Tuesday, November 13, 2012

Go west, young man...thar's gold in them thar hills!

I was sitting in the lobby of the Moscone Center in San Francisco last week, at the American Society of Human Genetics meetings when amid the stir and din I heard bits of a conversation nearby, just as one person was saying, "Genome sequencing has been a huge disappointment," and the other answered, "Huge." I didn't see them, and have no idea who they were (and wouldn't say if I did!), but I was rather surprised to hear this at these meetings, where so many of the sessions and educational workshops were about how to analyze the huge amounts of data being generated by sequencers all over the world.

Even the more conciliatory presentations were acknowledging that we're just finding the 'low hanging fruit', a confession that most of the genetic causal factors we believe, or profess to believe are there to be plucked, are not being found by current methods. This is a big problem given the funding flow that promises to the contrary have engendered for a number of years.

 Indeed, it was appropriate that the meetings were in San Francisco, not only because it's a great city but because of all the 'gold' that is currently to be found in human genetics: gold in the form of investigators and their grant funding, equipment and supply makers, science journalists, myth-makers and hero groupies, and the like.

This largess seemed appropriate a decade or two ago, when ordinary epidemiology was flopping (environments caused our common disease burdens but we couldn't identify the factors, the associated risk, or the causal mechanism very well), and the genetic theory (or ideology) that genes were our inherent determinants and there was gold in them thar hills.

As the wells run dry...
Those days have passed, though nobody wants to acknowledge it openly.  Some clearly still believe.  Others know we are in a holding action.  We need to let the next Big Technique ('next-generation sequencing') have its day, along with some others (other types of whole-throughput 'omics detection).  But sooner or later the ore will play out unless we find a better way--genetic fracking!

Since outcomes must have causes, and since preachers have competition from scientists for the ear of the fearful, there must come some really next-generation ideas about disease cause and prevention.  This is too big a topic for now, and we've opined about it many times past and will doubtlessly do so in the future.  But the promise of the ASHG's rhetoric, masquerading in relentless thousands (yes, literally) of posters and presentations buried in minute technical detail, will provide some leads and a lot more obscuring smoke screen for the time being.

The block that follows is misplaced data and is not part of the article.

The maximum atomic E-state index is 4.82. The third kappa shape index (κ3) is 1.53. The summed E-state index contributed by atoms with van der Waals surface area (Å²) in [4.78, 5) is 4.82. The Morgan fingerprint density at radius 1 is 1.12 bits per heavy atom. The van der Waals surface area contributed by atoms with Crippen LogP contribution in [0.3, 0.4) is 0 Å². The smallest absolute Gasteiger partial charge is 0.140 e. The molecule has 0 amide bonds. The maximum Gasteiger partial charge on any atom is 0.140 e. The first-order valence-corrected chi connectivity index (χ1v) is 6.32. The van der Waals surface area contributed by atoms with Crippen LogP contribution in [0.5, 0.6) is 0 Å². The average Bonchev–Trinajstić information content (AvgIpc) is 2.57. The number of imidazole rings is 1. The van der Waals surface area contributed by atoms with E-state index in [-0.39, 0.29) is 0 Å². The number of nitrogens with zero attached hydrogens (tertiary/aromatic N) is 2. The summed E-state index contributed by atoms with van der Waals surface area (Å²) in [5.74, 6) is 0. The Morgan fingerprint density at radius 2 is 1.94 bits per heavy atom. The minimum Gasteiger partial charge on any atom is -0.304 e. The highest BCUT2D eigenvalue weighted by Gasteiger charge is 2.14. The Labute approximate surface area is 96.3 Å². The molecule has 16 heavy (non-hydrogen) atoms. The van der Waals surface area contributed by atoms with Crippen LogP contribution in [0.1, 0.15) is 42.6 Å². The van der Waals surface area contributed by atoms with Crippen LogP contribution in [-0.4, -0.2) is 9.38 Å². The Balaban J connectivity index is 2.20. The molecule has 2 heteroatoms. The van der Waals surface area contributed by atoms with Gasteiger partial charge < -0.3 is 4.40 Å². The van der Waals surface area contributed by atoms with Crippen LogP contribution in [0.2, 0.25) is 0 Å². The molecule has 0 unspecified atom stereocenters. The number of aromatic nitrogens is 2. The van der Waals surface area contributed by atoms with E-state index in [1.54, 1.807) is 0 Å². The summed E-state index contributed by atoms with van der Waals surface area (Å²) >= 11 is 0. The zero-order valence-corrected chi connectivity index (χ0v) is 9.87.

Once upon a time the ASHG meetings were a more or less modest scientific affairs, not so huge as to require basically a football field-size arena.   The founders and leaders were trying to work out what genes were and how they worked, and their relevance to human traits and human origins.  It was, literally, a new science with new methods and routine discoveries.  There was hype and salesmanship, of course, but much less than now.  Those were days when some of the fundamentals of genetics were yet to be discovered much less understood in relation to humans.

But that changed over the years, and for a long time now this has been a huge meeting.  For decades we have been collecting tomes of data, most of it trivial but much of it important and even fundamental to a general understanding of genetics.  The flood of funds led to a flood of students and faculty delving into this subject.  In many ways, especially 20 years or so ago, this was important and progress in understanding was accelerating.  That led to some really important disease discoveries, mainly in terms of identifying cause of large numbers of traits that really are genetic.  The record of major advances in treatment has been very far less successful, despite rhetoric.  Most chronic diseases are at least as prevalent as they were then.  Many single-gene, truly genetic diseases are better understood in terms of the genes involved, but treatment mainly remains empirical rather than based on specific genetic knowledge.

When causation really is genetic, one can hope that human ingenuity and engineering can solve those problems.  But most traits that are common and the main targets of this research are complex, and there is no sign yet that they will yield to personalized genome-based risk prediction nor gene-based therapy or prevention.  The meetings did not provide much that seriously suggests the contrary, and informally of course most of us know that regardless of what is said in public, or in the news media stories.

We're sure we'll see lots of research result 'announcements' made, and hopefully among the hubris will be some major discoveries of importance. But mainly this is still an expensive, market-driven, boast-laden holding action.

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